The Future of Online Music: Itunes vs Spotify

Topics: ITunes, ITunes Store, Music industry Pages: 8 (2626 words) Published: June 8, 2012
The future of online music
Spotify versus iTunes
Michael Peeters Prof. Fred Truyen
Master Culturele Studies 2011-2012
1. Introduction and overview 3
2. Spotify 4
2.1. Advantages 5
2.2. Disadvantages 6
2.3. Pricing 6
3. iTunes 7
3.1. Advantages 7
3.2. Disadvantages 7
3.3. Pricing 8
3.4. iMatch and iCloud 8
4. Conclusions 8
5. References 10
1. Introduction and overview
Who remembers Napster? The pirate music killer that was told to bring down the entire industry by allowing peer-to-peer networks in which users could exchange songs with one another. It is 1999 and the first online breakthrough in music sharing takes the whole world by storm. Millions of users explore an online music world that earlier seemed impossible to contain. Big names in the music industry like Metallica and Dr. Dre, incensed by the new hype, file a lawsuit against Napster. Two years and a handful of verdicts later, the company is shut down and music artists celebrate in knowing that billions of dollars would have otherwise vanished in thin air. After that, other peer-to-peer programs popped up all over the Internet (e.g. KaZaa, Morpheus, Gnutella, LimeWire etc.), but unlike Napster they allowed all types of files being exchanged like movies, programs, games and so on. This shift kept them a lot more under the radar because they didn’t focus overtly on music. Together with some nifty loopholes and the quantity of files being swapped online, the music industry was fighting an already lost war.

Almost simultaneously a new type of file sharing made a big debut as well, the BitTorrent network. Rather than downloading a file from a single source server, the BitTorrent protocol allows users to join a „swarm” of hosts to download and upload from each other simultaneously. Up until today, BitTorrent has at any given instant of time, on average, more active users than YouTube and Facebook combined. Once more the music industry made a big effort to block these ‚malpractices’, yet again failed. In 2003, Apple launched its legal counterpart, the iTunes Music Store. The idea was simple - provide a virtual store where people can buy and download digital music ondemand, legally that is. In 2008, the company surpassed Wal-Mart as the number-one music retailer in the US. Apple has been able to secure that position over the years with impressive results (over 16 billion songs sold as of October 4th, 2011)1. Since Napster, the distribution of online music has undergone a process of evolution: user interfaces and online payment technologies continue to improve, while more and more music becomes available online. Selling music online – music which can easily be downloaded to a listener's computer and portable listening devices – has become a very 4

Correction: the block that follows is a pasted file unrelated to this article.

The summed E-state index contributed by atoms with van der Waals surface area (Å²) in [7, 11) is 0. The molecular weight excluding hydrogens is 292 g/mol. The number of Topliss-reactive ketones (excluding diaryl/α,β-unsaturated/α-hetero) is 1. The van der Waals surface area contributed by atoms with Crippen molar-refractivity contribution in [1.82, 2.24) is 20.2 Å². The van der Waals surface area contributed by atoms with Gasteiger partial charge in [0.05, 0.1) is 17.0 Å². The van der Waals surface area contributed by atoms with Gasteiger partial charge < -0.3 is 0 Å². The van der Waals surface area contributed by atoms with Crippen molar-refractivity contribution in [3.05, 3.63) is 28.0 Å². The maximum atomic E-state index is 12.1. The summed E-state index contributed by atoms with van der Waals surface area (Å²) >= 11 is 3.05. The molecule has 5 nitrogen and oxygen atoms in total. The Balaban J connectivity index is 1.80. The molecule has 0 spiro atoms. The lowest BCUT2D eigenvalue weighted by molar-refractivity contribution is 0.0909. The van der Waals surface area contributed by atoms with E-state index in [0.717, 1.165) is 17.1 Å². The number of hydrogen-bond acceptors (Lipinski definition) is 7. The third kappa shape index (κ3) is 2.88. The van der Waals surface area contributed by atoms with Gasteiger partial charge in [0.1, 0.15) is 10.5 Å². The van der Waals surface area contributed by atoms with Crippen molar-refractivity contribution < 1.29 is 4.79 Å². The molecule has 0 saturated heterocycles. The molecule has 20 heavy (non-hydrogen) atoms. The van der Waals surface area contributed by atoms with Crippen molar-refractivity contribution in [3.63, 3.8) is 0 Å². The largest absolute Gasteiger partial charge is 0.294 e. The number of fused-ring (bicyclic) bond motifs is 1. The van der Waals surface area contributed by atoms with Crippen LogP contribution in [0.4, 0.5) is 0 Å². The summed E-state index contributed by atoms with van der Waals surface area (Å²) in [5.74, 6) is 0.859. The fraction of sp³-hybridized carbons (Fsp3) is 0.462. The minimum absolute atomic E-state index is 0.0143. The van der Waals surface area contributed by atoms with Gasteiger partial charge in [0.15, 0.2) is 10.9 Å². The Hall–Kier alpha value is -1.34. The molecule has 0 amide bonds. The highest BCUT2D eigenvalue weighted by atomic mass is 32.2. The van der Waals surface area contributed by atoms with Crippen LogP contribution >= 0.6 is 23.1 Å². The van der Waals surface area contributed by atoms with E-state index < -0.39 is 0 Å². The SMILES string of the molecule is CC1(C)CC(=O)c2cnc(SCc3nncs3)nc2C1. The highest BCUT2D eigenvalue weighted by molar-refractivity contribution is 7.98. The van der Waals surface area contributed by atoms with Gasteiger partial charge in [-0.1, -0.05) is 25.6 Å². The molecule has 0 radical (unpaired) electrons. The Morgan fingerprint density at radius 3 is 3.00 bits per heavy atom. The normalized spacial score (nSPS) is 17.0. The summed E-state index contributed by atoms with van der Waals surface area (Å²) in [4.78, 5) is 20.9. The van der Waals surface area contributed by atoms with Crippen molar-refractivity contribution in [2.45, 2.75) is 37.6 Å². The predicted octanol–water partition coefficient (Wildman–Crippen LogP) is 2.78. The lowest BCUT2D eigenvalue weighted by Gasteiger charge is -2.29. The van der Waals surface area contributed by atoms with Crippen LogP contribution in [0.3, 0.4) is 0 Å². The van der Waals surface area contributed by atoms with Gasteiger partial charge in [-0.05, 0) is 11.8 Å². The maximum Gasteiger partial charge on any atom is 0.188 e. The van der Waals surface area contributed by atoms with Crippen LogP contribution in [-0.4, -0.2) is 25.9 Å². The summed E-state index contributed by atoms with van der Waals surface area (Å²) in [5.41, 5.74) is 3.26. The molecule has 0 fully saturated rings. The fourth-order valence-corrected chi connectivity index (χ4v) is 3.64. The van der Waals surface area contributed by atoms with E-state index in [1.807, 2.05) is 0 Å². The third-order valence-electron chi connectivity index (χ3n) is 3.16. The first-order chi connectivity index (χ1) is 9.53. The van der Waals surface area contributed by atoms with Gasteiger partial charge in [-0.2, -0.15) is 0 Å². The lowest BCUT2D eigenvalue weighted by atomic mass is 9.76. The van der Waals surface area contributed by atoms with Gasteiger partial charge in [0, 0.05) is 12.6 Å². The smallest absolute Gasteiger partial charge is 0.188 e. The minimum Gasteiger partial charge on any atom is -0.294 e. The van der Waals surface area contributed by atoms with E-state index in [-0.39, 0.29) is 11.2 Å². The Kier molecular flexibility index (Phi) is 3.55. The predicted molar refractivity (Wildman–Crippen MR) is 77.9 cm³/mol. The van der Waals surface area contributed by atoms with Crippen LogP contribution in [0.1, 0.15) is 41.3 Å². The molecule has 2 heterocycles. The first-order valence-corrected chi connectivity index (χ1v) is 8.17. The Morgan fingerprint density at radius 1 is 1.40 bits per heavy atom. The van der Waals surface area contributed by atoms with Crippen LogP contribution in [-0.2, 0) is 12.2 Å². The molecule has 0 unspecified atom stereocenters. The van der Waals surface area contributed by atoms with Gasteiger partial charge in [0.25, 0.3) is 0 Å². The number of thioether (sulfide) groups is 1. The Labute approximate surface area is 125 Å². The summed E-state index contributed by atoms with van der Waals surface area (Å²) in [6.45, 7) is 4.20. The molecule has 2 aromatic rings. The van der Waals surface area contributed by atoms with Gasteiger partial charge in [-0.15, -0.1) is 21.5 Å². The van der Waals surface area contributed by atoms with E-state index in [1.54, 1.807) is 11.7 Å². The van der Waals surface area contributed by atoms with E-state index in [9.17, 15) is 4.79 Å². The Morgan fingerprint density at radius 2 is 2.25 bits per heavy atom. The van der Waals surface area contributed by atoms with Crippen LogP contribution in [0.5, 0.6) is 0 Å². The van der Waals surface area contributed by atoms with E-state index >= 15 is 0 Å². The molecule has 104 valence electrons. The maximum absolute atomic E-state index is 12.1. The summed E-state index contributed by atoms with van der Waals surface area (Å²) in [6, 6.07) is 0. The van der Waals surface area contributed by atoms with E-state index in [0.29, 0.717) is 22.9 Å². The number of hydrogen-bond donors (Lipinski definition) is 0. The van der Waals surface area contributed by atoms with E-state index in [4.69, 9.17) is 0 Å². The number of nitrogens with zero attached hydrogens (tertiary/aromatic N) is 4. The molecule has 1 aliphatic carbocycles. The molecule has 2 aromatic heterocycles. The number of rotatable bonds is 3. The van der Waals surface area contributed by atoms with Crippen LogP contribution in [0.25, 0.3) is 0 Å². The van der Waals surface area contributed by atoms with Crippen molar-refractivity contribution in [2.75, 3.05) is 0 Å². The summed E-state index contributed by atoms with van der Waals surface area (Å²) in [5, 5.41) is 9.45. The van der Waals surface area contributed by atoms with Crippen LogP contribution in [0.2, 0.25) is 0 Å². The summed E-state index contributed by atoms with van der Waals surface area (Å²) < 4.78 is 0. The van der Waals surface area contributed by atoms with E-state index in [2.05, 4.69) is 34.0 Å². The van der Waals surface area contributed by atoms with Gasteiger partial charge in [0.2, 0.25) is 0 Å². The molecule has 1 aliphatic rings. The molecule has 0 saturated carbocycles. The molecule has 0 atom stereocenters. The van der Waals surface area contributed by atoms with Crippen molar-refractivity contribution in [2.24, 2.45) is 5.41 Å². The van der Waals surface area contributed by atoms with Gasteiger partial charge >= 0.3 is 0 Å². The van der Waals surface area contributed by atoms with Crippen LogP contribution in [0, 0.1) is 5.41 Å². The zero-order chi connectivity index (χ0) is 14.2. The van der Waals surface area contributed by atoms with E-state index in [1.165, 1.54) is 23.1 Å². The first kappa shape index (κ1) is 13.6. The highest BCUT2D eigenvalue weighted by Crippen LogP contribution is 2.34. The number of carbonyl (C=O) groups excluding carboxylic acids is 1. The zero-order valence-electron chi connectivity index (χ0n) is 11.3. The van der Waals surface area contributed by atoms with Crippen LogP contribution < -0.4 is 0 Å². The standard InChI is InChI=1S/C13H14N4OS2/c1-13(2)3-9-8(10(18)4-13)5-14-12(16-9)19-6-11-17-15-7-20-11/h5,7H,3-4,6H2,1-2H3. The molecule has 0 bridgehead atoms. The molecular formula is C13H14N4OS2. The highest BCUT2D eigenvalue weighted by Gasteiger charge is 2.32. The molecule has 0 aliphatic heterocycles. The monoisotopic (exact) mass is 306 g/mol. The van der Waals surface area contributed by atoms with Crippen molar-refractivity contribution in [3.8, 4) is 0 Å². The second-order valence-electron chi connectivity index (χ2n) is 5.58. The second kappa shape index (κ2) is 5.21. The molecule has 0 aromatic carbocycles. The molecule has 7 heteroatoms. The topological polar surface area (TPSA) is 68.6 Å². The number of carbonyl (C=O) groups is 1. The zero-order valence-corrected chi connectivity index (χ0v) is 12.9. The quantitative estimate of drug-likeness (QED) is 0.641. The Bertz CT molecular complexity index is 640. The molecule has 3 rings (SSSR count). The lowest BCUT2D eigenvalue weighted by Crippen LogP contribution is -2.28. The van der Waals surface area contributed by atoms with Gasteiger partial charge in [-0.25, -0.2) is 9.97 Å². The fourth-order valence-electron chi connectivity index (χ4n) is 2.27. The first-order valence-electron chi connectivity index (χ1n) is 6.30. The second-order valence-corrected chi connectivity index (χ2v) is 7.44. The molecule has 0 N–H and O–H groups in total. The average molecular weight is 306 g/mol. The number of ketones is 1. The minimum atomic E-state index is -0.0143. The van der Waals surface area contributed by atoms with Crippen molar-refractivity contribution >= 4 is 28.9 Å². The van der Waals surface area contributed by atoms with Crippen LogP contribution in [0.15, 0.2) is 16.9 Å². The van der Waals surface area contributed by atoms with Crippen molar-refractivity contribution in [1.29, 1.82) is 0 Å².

profitable industry.
That brings us to the latest chapter of the still early history of online music: streaming. MySpace, the first big provider of streamable music, was originally applauded by artists and music labels. Artists could make their own profile and upload a series of songs of their choice. They kept control over their own music but at the same time reached out to a whole new online audience, thus getting a lot more coverage than through the single medium of radio. It sparked the successful careers of famous artists such as Kate Nash, Lily Allen and the Arctic Monkeys.

Spotify launched in Europe in 2008, and opened up an unseen collection of music to streaming customers. The Swedish masterminds behind the company were visionaries as it seemed. They believed in ‚cloud computing’, - a term that’s well under way to become the buzzword for the next couple of years - the delivery of computing as a service rather than a product, whereby shared resources, software, and information are provided to computers and other devices. Its most powerful feature is the superfluity of having music on your computer or mobile device.

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